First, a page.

And I think it would work best if you blog about those mistakes, so that someone else who is starting their own company and look things up in google and find the information that they need.

Creating a degree program is I think a bad idea because…

1) You create a academic bureaucracy. You create selection criteria. You create grades and promotion. You create status hierarchies. All of this things are deadly to small companies.

2) You attract people who are in it for the money and not the passion. Most people who go to Harvard and study business are just not passionate people who are willing to bet their lives on a new idea. They are going to Harvard for an MBA because they think it will make them rich, and it probably will.

If you just post your stuff on the internet, then there is no financial incentive for people to read it. No certifications. No guarantees of a nice job after you read it. Read it if you think it is useful, and apply if you think it will work. People who are in for the passion will find it and read it. People who are in for the money just won’t bother.

3) Degrees create a teacher-student relationship where as to teach skills related to entrepreneurship you really need to have a peer-peer relationship. There are things in my life I wish I had done different, but there are other examples where I got advice that was just wrong. The world is vastly different than when I was 25, and some of the lessons I learned at 25 might be wrong today, so that means that if I’m going to be useful to someone that is 25, I have to learn from them. Academia does not promote this type of peer-peer communication. I’m the teacher, you are the student, so shut up and listen to me.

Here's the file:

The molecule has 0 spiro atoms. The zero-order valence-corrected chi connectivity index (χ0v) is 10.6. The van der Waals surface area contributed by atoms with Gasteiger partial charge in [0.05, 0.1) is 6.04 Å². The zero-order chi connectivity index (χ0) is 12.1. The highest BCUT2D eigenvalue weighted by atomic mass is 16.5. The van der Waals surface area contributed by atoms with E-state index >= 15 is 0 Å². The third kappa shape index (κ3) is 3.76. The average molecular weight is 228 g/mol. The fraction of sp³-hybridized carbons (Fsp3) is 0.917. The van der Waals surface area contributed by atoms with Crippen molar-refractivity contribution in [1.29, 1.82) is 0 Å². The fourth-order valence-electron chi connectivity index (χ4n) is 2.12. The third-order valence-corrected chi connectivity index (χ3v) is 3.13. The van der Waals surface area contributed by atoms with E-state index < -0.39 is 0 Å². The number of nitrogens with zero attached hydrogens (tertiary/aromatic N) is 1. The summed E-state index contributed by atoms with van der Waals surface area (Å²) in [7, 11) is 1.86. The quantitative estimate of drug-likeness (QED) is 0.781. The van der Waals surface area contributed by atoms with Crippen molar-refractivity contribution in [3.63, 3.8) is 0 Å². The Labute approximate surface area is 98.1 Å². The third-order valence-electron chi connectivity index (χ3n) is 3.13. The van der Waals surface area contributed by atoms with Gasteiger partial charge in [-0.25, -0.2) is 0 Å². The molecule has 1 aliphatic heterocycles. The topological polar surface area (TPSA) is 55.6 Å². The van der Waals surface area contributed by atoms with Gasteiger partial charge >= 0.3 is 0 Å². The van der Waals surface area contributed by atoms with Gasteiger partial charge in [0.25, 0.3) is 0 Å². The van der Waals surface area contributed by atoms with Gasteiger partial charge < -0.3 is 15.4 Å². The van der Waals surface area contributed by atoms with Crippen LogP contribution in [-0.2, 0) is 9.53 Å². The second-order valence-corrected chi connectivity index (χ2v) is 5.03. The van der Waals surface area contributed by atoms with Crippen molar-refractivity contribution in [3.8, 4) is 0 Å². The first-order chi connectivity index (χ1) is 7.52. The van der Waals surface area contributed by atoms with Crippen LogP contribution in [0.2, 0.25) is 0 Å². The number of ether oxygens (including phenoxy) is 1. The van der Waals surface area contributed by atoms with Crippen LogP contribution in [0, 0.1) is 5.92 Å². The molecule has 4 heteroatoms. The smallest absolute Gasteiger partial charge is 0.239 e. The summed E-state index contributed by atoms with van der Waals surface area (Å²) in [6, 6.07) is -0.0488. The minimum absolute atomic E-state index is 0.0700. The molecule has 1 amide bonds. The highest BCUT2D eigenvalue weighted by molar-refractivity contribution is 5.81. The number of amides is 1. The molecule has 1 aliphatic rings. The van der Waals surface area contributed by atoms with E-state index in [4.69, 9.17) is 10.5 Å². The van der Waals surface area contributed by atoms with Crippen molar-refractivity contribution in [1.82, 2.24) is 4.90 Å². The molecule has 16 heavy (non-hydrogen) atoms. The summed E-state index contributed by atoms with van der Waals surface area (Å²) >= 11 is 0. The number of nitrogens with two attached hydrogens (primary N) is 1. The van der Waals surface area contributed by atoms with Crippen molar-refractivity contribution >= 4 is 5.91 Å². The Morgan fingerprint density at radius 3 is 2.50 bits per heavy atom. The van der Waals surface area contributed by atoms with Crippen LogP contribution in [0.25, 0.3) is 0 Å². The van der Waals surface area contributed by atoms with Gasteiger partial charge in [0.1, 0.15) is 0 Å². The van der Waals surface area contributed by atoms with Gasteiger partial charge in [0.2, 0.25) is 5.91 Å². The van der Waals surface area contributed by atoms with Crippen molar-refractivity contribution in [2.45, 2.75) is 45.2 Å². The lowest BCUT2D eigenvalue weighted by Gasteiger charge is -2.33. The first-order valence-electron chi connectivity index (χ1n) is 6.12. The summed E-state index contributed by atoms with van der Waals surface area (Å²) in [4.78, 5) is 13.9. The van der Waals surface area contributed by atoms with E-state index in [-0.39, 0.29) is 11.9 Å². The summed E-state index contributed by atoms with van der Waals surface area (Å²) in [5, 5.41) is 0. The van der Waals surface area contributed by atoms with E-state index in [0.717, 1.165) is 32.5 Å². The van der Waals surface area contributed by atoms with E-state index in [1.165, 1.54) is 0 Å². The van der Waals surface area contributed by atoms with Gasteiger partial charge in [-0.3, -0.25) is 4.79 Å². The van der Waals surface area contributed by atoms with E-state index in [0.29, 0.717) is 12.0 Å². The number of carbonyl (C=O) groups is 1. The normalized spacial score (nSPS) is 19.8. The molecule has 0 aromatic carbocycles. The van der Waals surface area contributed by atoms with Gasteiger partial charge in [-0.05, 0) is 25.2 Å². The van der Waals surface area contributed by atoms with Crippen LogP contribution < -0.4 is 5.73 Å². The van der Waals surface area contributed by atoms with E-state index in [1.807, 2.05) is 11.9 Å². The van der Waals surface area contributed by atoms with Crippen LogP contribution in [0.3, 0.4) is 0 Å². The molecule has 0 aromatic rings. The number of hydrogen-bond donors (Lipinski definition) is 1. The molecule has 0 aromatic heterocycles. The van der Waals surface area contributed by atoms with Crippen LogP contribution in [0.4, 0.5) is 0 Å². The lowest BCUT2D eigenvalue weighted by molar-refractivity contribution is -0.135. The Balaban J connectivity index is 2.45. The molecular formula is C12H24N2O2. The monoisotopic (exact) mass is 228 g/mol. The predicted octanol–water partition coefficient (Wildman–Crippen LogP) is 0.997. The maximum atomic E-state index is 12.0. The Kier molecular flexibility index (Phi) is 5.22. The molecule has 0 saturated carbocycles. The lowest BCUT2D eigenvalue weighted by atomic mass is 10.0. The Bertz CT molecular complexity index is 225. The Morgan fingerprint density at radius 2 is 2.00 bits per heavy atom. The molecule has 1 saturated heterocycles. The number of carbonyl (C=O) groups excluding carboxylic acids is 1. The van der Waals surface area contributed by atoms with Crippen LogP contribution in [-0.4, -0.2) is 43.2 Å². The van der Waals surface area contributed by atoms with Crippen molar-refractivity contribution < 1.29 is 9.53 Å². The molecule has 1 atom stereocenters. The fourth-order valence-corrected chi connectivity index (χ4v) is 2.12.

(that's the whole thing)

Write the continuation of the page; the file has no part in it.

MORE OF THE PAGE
I think the culture of MIT is the closest thing that I’ve seen to an educational experience that promotes enterpreneurship since you are just next to so many people that have started companies, and the knowledge just diffuses. There are also useful things like enterprise forums and alumni clubs which are other arenas for ideas to diffuse.

But entrepreneurship is something I think just can’t be packaged into a degree program since packaging it into a degree program destroys its essence.

Joseph Wang Saturday, September 29, 2007 at 9:42 PM PT

Perhaps B-schools need the equivalent of Olin (see NYTimes coverage or http://www.olin.edu.

rohit Tuesday, October 2, 2007 at 5:33 PM PT

I tend to agree with Joe, entrepreneurs cannot be packaged into a degree program.

Even though multiple schools around the nation offer entrepreneurship courses and entrepreneurship clubs to foster an experience that nurtures fledgling or soon to be entrepreneurs, i do no believe that is sufficient.

Entrepreneurs are CEOs in the basic sense and like most CEOs their decision making comes more from years of experience leading different groups.